Gene mutations and duplications of whole genes may put some genes into a “dormant” state. It is plausible that dormant genes may be reactivated after they accumulate changes, and this reactivation may be an important source of evolutionary novelty.
Sequences outside the protein-coding regions may have a regulatory function and may evolve differently than in the coding regions. Other noncoding regions may have no function, and mutations in these regions will be free of selection.
Chemical compounds may be synthesized by more than one biochemical pathway. Thus, functional convergence at the molecular level is expected, both at the level of the pathways and at the level of individual biochemical reactions.
Thus, the authors cast evolutionary molecular biology as information science and thought that particular attention should be given to distinguishing signals from noise in the sense-carrying units. Biologists, chemists, engineers, mathematicians, and computer scientists who work on in genome analysis today are in fact implementing the research program that, unbeknownst to some of them, was started by Zuckerkandl and Pauling.
This book is no exception. Nearly every chapter addresses an issue that can be traced back to an idea set forth in Zuckerkandl and Pauling’s seminal paper. Chapters 2
discuss practical approaches to sequence comparison (point 2 as outlined previously). Evolutionary inferences from these comparisons (point 3) and the relationship between signal and noise in sequence comparison (point 4) are discussed in nearly every chapter. The issues of functional convergence (point 8) are of central importance in Chapters 6
, and 9
. Cryptic polymorphism (point 5) is discussed in Chapters 9
in connection with sequence-structure-function degeneracy. Finally, “what the ancestors were” (point 3) is the central theme of Chapters 11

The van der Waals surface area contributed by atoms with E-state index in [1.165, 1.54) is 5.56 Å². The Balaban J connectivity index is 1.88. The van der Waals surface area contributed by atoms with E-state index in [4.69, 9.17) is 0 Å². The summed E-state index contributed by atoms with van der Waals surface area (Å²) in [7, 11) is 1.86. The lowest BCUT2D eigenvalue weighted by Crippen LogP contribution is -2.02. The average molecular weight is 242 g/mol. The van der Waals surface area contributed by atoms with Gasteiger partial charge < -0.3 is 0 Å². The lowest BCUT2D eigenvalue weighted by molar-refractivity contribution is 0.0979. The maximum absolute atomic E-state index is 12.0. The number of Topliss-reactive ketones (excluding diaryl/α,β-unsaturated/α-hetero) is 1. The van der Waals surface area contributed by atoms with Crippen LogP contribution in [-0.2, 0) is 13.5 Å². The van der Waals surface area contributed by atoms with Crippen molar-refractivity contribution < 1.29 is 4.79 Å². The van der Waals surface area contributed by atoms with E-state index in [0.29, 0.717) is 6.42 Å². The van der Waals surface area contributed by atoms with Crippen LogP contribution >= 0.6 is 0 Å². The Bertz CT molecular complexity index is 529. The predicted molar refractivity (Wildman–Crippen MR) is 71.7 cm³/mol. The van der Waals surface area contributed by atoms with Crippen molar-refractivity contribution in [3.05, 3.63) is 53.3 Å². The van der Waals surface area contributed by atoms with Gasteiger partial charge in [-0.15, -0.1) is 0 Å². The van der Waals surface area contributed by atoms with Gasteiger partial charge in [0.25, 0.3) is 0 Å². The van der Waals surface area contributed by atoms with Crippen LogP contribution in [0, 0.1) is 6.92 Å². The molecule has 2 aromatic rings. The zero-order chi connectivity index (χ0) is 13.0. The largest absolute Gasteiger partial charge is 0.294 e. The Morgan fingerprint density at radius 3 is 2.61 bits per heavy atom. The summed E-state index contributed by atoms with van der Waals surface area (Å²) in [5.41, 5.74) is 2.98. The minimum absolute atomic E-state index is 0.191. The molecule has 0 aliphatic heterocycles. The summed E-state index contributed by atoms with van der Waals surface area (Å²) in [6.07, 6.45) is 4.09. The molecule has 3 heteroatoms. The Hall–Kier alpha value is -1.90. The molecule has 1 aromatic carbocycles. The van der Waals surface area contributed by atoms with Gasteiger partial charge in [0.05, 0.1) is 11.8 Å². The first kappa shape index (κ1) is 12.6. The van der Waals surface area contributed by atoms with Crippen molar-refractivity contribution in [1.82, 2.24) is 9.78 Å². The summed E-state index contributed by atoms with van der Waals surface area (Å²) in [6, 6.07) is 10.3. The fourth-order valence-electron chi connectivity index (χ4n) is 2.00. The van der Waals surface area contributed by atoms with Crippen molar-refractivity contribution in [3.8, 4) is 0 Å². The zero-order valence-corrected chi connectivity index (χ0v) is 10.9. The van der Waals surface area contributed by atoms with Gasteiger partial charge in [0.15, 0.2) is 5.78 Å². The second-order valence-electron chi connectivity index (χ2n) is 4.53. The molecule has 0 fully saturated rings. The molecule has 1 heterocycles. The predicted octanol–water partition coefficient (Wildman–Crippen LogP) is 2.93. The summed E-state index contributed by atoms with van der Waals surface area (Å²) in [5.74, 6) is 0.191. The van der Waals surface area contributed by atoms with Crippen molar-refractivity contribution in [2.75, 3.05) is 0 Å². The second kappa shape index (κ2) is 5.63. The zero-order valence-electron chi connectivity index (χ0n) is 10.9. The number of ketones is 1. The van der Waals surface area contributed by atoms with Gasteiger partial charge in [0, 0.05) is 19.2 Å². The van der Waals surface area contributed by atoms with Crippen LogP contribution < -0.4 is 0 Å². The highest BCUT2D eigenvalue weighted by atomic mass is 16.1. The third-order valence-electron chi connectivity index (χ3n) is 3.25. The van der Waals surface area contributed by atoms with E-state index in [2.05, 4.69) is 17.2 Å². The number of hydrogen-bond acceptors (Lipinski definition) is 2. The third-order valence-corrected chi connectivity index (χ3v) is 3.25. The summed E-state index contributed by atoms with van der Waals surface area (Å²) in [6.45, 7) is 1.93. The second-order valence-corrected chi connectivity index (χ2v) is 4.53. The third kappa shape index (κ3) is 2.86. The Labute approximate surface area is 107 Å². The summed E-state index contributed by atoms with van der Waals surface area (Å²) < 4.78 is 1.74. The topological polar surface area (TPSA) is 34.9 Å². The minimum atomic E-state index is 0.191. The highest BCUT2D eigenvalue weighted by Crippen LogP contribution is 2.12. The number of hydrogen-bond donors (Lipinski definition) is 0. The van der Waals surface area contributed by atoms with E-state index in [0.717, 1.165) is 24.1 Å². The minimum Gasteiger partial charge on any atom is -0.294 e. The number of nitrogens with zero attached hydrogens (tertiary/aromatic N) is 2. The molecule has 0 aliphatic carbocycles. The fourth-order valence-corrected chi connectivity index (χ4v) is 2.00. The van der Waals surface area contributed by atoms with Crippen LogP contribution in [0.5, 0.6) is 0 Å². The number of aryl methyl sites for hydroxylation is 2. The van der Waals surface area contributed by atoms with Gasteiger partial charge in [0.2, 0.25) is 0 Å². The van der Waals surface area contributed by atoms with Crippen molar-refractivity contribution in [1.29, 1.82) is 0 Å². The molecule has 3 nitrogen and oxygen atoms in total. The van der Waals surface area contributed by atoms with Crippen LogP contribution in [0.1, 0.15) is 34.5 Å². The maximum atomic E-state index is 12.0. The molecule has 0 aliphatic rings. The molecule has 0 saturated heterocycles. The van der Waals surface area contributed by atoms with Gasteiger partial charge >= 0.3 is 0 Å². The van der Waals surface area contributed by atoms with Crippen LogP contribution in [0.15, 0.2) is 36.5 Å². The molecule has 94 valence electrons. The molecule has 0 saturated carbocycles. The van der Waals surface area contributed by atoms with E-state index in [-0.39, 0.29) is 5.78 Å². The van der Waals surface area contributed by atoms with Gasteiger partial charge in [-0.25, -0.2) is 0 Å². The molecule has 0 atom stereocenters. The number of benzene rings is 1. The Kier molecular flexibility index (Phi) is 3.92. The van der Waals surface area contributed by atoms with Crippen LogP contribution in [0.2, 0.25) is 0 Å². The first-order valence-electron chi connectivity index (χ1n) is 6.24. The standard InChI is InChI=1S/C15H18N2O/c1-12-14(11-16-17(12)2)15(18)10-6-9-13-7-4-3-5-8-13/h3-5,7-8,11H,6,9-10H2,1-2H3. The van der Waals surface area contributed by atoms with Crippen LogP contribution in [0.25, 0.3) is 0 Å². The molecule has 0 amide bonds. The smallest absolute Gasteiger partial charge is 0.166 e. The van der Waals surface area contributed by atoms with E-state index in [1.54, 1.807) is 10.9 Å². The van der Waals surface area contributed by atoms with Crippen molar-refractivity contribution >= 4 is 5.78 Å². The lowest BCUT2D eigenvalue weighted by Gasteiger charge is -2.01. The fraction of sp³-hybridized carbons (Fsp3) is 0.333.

. Even Chapter 14
, which deals with genome-wide numerical data, draws inspiration from approaches to comparative sequence analysis foreseen by Pauling and Zuckerkandl.
The techniques of biological sequence comparison were not discussed at any length in “Molecules as Documents of Evolutionary History,” but the central goal of finding pairs of similar sequence fragments
was stated very clearly.
Sequence similarity lies at the heart of all biology, not just comparative genomics. The following statement has even been called “the first fact of biological sequence analysis” by Dan Gusfield (1997)
at the University of California at Davis:
In biomolecular sequences high sequence similarity usually implies significant functional or structural similarity.
This “first fact” may qualify as one of the most fundamental facts of our understanding of life. Most biologists, however, would not hesitate to add the following:
In biomolecular sequences, high sequence similarity also usually implies evolutionary relationship.
The two statements, though similar in form, are actually distinct, and in a quite fundamental way. The structure of a biological molecule, such as a protein, is something that can be physically defined. If we have a pure sample of this protein, a quiet place for growing crystals, and a synchrotron beamline, we can determine a structure of a protein molecule, at least in principle. Technical details aside, the same equipment would generally do the job for all proteins. Indeed, as I write this, the challenges of high-throughput protein structure determination are being met by the structural genomics projects (Chandonia and Brenner, 2006